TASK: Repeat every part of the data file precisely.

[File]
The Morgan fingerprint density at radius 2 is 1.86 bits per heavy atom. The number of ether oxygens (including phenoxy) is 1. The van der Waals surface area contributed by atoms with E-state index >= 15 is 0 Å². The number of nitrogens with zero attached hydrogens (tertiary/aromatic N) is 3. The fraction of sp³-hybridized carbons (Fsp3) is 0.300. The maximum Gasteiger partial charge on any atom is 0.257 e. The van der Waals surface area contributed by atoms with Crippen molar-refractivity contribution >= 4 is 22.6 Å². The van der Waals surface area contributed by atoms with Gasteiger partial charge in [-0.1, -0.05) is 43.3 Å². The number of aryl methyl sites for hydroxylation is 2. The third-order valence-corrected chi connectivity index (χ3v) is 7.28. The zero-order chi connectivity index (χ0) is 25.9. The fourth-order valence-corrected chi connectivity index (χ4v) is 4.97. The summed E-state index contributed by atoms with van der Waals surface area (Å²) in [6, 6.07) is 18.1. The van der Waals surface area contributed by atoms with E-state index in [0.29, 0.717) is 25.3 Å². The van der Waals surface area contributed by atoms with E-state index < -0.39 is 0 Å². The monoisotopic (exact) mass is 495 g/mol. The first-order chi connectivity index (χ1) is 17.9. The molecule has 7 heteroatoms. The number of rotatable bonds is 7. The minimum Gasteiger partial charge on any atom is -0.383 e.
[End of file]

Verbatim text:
The Morgan fingerprint density at radius 2 is 1.86 bits per heavy atom. The number of ether oxygens (including phenoxy) is 1. The van der Waals surface area contributed by atoms with E-state index >= 15 is 0 Å². The number of nitrogens with zero attached hydrogens (tertiary/aromatic N) is 3. The fraction of sp³-hybridized carbons (Fsp3) is 0.300. The maximum Gasteiger partial charge on any atom is 0.257 e. The van der Waals surface area contributed by atoms with Crippen molar-refractivity contribution >= 4 is 22.6 Å². The van der Waals surface area contributed by atoms with Gasteiger partial charge in [-0.1, -0.05) is 43.3 Å². The number of aryl methyl sites for hydroxylation is 2. The third-order valence-corrected chi connectivity index (χ3v) is 7.28. The zero-order chi connectivity index (χ0) is 25.9. The fourth-order valence-corrected chi connectivity index (χ4v) is 4.97. The summed E-state index contributed by atoms with van der Waals surface area (Å²) in [6, 6.07) is 18.1. The van der Waals surface area contributed by atoms with E-state index in [0.29, 0.717) is 25.3 Å². The van der Waals surface area contributed by atoms with E-state index < -0.39 is 0 Å². The monoisotopic (exact) mass is 495 g/mol. The first-order chi connectivity index (χ1) is 17.9. The molecule has 7 heteroatoms. The number of rotatable bonds is 7. The minimum Gasteiger partial charge on any atom is -0.383 e.